Healthy living means something different to different people. For some people, like runners, for example, eating complex carbohydrates is an essential, healthy fuel, whereas it could be harmful to someone managing diabetes. The same can be said for health as we age. What might have been healthy in your 30s may not be healthy now that you’re in your 60s. And, what’s more, you might have some unexpected health-related needs that you never could have predicted a few years ago.
The health and well-being of our minds and bodies can sometimes keep us guessing — especially for seniors. But focusing on your special needs and wants is essential in getting the most out of your golden years. Here is a list of some healthy tips, tricks and resources specifically for folks 65 and older.
Stay Up to Date on Healthcare
The complex world of healthcare is constantly changing, and that’s a tough situation for many seniors. Once you retire, switching from your private health plan to Medicare may be confusing and challenging. What’s more, Medicare itself often changes, and even small changes can be a big deal. Don’t get caught off guard by a change that could limit your access to providers or prescriptions. Staying proactive about Medicare means tapping into resources that can guide you through the enrollment process, the differences between Parts A, B, C and D, which plans your state offers and signing up for supplemental plans to help cover gaps in medical needs, like dental, vision and prescription drugs.
Senior Isolation is Real — and Dangerous
Limited social activity can negatively impact a senior’s mental and physical health. Loneliness in people over the age of 65 increases the likelihood of death by more than 26 percent. When seniors are isolated, they aren’t as stimulated or as verbal, which is why they face a 64 percent increase in the risk of dementia. But there are substantial mental health risks, as well. Seniors who live alone or have little social interaction are at a higher risk for depression, anxiety and even addiction. Even if you live alone, you can still get out and be social. Take a class at your local senior center or community college. Do more than just go to church; join a committee or a Bible study group. Spend your time volunteering in your community to defeat not just loneliness, but to also bring a sense of purpose and meaning into your life.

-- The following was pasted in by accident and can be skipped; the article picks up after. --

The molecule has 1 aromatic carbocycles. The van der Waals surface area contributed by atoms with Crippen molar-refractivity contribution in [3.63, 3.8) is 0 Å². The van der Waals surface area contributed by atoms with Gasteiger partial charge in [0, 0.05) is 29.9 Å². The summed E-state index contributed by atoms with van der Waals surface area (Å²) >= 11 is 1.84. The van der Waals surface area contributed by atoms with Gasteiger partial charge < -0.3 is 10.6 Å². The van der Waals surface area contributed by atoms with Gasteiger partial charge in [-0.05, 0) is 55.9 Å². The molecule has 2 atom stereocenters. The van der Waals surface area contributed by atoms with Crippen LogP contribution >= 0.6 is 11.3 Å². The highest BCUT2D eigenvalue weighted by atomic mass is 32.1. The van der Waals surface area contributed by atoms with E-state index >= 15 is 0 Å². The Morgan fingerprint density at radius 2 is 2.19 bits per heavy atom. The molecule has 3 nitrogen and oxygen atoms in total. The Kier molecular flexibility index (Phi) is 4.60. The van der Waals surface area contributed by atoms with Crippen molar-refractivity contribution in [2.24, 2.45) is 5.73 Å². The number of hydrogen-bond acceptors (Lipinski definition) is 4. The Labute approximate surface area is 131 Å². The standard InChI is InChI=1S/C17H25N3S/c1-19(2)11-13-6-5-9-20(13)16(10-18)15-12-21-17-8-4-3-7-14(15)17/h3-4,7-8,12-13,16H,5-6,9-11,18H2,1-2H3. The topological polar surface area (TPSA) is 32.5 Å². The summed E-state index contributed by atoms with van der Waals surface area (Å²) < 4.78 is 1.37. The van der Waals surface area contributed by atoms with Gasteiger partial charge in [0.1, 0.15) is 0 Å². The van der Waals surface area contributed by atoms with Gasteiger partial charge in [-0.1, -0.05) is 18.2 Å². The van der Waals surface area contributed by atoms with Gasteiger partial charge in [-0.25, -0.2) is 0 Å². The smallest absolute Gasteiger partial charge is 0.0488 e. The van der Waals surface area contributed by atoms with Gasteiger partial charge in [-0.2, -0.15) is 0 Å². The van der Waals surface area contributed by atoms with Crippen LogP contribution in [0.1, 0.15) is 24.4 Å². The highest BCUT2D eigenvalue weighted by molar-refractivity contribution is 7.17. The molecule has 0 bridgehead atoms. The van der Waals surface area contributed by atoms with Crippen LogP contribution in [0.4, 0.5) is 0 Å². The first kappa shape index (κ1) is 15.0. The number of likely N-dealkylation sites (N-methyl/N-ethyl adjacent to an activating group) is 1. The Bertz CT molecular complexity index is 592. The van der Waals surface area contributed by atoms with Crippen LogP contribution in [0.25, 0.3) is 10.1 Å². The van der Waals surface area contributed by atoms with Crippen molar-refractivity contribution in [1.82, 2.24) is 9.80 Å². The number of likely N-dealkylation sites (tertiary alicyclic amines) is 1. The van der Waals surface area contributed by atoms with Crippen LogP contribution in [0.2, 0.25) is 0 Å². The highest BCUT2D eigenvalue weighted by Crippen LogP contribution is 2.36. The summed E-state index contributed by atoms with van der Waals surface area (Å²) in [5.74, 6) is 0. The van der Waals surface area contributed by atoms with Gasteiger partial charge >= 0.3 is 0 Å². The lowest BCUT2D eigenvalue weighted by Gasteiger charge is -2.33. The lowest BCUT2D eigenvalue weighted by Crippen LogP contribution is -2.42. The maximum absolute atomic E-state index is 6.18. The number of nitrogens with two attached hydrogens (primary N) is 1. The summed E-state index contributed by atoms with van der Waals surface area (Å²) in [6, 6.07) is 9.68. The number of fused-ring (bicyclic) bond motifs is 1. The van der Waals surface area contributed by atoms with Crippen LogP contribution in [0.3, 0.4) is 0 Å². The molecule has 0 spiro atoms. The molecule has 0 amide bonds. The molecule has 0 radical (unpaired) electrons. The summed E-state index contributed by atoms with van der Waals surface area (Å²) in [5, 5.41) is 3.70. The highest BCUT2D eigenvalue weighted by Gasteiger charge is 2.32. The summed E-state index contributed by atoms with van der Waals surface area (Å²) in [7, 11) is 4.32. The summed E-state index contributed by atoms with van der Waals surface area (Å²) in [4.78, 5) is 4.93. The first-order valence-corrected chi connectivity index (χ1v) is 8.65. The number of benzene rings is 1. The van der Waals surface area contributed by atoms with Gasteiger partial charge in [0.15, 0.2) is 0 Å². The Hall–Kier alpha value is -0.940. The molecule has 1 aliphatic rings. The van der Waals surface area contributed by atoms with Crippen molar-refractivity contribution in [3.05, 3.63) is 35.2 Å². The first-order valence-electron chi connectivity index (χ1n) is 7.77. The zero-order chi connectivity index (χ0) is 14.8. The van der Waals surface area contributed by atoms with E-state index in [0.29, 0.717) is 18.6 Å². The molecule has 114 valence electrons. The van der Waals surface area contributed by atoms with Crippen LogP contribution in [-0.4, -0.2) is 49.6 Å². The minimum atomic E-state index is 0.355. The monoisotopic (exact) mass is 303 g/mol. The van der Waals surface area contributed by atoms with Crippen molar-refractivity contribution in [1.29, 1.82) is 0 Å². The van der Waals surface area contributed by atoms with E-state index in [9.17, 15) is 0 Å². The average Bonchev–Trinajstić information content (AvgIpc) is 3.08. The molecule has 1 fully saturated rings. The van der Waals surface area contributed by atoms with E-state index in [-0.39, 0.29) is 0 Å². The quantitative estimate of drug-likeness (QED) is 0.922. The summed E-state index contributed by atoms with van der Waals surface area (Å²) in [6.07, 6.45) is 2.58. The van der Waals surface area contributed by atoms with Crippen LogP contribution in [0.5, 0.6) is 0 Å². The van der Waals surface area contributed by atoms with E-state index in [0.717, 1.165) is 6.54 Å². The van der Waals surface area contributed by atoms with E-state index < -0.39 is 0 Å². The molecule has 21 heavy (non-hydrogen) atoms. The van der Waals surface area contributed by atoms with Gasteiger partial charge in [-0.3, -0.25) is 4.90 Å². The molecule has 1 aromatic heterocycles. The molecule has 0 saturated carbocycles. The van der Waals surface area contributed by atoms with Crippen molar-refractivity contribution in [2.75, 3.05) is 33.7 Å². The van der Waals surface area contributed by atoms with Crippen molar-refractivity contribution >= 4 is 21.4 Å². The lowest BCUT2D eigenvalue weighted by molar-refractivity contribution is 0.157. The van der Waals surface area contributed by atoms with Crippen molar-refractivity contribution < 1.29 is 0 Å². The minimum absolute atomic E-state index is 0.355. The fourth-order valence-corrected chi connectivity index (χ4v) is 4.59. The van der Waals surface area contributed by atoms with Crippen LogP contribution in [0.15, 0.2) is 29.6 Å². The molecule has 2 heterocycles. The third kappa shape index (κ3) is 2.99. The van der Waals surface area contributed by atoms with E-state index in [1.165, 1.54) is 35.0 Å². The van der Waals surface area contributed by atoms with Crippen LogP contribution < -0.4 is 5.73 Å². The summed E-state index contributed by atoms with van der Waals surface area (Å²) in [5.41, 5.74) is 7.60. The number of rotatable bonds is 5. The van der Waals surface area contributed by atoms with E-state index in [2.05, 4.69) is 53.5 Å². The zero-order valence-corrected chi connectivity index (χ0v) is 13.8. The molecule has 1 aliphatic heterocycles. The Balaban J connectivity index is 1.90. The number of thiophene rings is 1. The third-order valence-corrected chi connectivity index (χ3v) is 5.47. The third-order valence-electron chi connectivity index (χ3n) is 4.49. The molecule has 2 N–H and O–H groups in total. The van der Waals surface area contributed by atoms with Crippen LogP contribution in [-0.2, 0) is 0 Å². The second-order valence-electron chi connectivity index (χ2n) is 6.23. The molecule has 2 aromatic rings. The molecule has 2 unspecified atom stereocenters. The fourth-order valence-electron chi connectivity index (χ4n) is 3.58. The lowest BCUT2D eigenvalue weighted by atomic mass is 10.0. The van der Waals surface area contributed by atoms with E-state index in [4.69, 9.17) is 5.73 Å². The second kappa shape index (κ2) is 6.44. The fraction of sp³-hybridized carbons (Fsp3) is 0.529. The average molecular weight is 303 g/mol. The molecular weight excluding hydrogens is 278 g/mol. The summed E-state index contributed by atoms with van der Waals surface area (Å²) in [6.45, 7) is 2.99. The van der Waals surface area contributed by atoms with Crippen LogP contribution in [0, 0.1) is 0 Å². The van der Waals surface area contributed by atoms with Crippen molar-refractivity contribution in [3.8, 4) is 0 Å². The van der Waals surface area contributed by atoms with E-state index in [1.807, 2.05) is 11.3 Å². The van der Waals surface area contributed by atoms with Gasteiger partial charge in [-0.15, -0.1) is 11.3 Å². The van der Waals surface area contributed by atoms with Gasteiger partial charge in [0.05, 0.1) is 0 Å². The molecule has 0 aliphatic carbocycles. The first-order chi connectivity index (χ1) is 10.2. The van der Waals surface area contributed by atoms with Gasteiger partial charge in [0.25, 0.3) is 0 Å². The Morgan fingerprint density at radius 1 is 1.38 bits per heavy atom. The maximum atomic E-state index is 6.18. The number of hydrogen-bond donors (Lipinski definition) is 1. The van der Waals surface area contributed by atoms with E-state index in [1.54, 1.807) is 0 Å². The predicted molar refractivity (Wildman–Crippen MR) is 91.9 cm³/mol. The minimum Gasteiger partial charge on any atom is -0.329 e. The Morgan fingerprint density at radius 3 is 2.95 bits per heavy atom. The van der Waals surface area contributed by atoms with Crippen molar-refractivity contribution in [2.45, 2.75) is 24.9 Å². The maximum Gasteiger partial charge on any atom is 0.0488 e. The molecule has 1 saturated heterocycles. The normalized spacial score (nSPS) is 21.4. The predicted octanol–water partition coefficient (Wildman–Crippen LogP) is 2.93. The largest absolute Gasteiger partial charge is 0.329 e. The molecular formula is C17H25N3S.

Exercise is a Must
Staying active is fundamental to a healthy, happy life, and that includes a life after retirement. Exercise gives you a sense of routine, something to plan and prepare for. But even more it gives you goals to work toward. Regular exercise helps prevent bone loss, diabetes, chronic disease, risk of injury and heart disease. And while we know the physical benefits, because they are easy to see, there are some not-so-easy-to-see benefits, as well. Exercise helps your mental health by giving you a surge of confidence, while also providing healthy ways to cope with stress and manage anxiety. By boosting endorphins and serotonin, even moderate exercise can help seniors enhance their mental health.
Depression isn’t a “Normal” Part of Aging
Despite what you may think, the frequent “blues” that can occur with age aren’t just some kind of side effect you have to deal with. As the body experiences changes with age, so can mood, but if seniors are experiencing prolonged sadness, they should talk to their healthcare provider. This isn’t something you have to live with, nor is it something you have to deal with alone. Many seniors face sadness due to loss, bereavement, illness, family moving away or changing physical conditions. And that is normal — the idea isn’t that you shouldn’t feel any sadness, but just a healthy amount. When it starts to linger or intensify instead of fading, your first stop should be your primary care physician. You can also talk to anyone that you trust and have a loving relationship with, like a friend, family member, pastor or former coworker.
You've worked hard to get where you are, and the right lifestyle can help you make the most of this new chapter. Try to make the best life choices you can and live fully in the present moment. Appreciating where you are can relieve pressure, both mentally and physically, so you can enjoy living your life.
About the Author: Karen created ElderWellness.net to keep seniors staying mentally, physically and spiritually well.